Not too long ago, the mere idea of a computer within a school was criticized by many. But since the very first desktop computer made its way into an educational institution, the idea of using technology to assist learning has developed into a full-blown revolution.
Old-fashioned views on it ‘never catching on’ are long since dead and buried, and schools and colleges are now embracing the fresh possibilities that technology presents every single day. iPads in the classroom are currently extremely in vogue, prompting eagerness and enthusiasm among students who may have been feeling uninspired by old-fashioned text books.
But it’s not all about the tablet: there are other exciting projects already underway that signal the start of an even more exciting era in technology-assisted learning.
School in the cloud
A professor at Newcastle University, Sugata Mitra, has conceived the idea of a ‘school in the cloud’. His innovative idea won him this year’s million-dollar TED prize, and is built around enquiry-based learning.
The idea will be tested in a physical building in India, where cloud-based self-directed learning will be developed and made available to young people in the most remote areas of the country.
With an online moderator present to oversee activity, students will be able to log in and organise their learning independently. The idea is to spark their curiosity, ask the right questions and then allow them to find their own way to the answers.
It’s an idea that was born from Dr Mitra’s own ‘hole in the wall’ computer experiment. He installed a computer within a wall, behind a plastic shield in a New Delhi slum. He fully expected it to have been trashed by the time he returned, but instead he came back eight hours later to find these young, disadvantaged children browsing the internet. What’s more, they were reading pages in English: a language they couldn’t even speak.
Dr Mitra’s technological experiments and ideas are truly ground-breaking, and they bring a wealth of opportunity to children for whom access to a physical classroom just isn’t a possibility.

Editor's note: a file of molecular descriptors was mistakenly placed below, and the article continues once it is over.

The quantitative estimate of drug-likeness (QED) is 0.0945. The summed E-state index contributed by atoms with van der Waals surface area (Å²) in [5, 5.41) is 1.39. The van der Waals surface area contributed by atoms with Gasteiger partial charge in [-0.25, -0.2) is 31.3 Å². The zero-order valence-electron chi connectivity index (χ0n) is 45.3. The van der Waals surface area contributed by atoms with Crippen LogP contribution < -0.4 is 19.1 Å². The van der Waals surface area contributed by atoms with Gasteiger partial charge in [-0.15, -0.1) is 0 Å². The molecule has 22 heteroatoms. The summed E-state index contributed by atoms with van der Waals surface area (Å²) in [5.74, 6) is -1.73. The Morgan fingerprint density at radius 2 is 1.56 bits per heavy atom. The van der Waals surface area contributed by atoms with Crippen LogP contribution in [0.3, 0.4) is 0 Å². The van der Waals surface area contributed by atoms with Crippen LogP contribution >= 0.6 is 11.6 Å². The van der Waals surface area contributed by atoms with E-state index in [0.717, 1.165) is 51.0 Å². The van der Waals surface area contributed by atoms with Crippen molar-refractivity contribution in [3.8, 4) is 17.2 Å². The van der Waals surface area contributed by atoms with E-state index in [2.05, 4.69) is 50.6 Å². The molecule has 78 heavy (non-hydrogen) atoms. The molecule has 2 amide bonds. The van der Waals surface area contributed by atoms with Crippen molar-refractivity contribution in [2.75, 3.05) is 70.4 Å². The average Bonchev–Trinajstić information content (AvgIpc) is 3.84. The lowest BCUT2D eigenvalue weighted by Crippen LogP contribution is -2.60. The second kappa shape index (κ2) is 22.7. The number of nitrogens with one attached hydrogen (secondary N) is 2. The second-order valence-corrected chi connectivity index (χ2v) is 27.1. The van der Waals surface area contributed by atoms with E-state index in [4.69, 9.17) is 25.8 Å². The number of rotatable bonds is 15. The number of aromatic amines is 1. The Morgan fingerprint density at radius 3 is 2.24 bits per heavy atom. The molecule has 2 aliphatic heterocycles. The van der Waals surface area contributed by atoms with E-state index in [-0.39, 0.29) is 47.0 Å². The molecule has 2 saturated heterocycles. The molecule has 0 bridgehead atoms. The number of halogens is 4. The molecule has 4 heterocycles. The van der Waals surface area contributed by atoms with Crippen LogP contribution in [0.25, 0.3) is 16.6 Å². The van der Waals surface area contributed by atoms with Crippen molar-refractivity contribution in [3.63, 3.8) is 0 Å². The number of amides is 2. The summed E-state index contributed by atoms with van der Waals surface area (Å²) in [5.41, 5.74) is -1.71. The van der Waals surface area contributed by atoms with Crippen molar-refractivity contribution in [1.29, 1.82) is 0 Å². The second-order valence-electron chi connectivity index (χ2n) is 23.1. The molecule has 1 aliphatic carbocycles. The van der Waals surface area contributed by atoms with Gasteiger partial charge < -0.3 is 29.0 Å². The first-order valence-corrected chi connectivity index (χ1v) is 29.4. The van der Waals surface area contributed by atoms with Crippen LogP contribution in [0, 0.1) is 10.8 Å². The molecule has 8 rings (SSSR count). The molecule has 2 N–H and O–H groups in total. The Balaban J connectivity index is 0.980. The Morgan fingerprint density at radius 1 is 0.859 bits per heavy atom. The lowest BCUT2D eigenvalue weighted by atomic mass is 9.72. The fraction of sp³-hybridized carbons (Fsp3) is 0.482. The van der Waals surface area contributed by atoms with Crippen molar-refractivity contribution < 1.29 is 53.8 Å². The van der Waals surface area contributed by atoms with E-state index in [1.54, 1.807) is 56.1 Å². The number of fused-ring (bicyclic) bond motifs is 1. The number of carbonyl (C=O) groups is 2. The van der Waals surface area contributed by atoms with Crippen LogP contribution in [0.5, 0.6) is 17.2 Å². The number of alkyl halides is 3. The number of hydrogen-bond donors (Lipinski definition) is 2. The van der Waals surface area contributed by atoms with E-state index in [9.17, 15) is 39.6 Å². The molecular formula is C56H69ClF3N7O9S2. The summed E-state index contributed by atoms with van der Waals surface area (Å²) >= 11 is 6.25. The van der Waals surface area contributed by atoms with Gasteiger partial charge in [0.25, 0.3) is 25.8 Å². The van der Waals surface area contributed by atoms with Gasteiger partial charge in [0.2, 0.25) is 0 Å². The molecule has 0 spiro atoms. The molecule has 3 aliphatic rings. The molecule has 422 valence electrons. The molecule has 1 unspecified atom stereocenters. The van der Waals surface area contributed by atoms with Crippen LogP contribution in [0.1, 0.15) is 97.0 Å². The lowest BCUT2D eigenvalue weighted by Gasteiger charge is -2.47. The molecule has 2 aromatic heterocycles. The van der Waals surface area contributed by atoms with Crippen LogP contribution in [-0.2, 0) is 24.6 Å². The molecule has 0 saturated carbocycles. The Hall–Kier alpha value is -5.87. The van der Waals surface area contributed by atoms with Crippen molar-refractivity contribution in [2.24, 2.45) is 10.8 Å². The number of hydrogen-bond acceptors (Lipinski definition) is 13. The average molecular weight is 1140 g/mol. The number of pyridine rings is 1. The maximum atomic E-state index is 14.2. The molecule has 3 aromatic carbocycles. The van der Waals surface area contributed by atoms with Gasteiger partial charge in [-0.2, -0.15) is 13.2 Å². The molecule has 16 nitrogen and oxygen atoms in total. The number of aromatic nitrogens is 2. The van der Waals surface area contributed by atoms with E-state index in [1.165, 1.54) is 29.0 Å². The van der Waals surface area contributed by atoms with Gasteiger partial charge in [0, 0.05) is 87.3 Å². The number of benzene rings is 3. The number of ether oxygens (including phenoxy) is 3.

After OFSTED reports across 167 schools showed that a worrying number of 14-16 year olds had woeful IT skills (Source: TheInformationDaily.com), teaching establishments across the country were forced to reassess their ICT teaching programmes.
One institution, the independently-run boys’ City of London School, has since embraced the idea of Bring Your Own Device, setting up a sophisticated wireless network that connects their older students, teachers and any visitors who link up to the network.
Whether the device is personally owned or part of school property, learners can join securely without compromising the network’s security.
Joe Matthews, the assistant IT manager, joined the school almost a decade ago, where the technological offerings of the school were limited to say the least. “We had limited access points from day one when I first came in but they didn’t perform well,” he said. “They were just not up to scratch for 20 or so boys to log on simultaneously back in 2003.” (Source: ComputerWeekly.com)
So the IT team at the school decided to test drive a new initiative, and use the more mature students to pioneer the idea. Using Xirrus access points and network access control to reduce the amount of support the team would have to deliver, they created a seamless solution that provided coverage to almost 100% of the school’s premises, without the need for constant assistance.
Since the network was set up in early 2012, the success of the project has been so noticeable that the school is now looking at spreading it across all grades at the school, even making it appropriately available to younger learners.
This is just a couple of the initiatives currently being brewed in a bid to boost the amount of technology employed in learning.
It’s certainly encouraging to see that traditional learning establishments are initiating new technological ideas and that fresh thinking is being brought to even the most disadvantaged corners of the world.
It’s further proof (if it were needed) that technology has the capacity to spark fresh enthusiasm for learning in students of all ages, capabilities and backgrounds.
Written by James Sheehan, a technology blogger interested in the use of technology in education.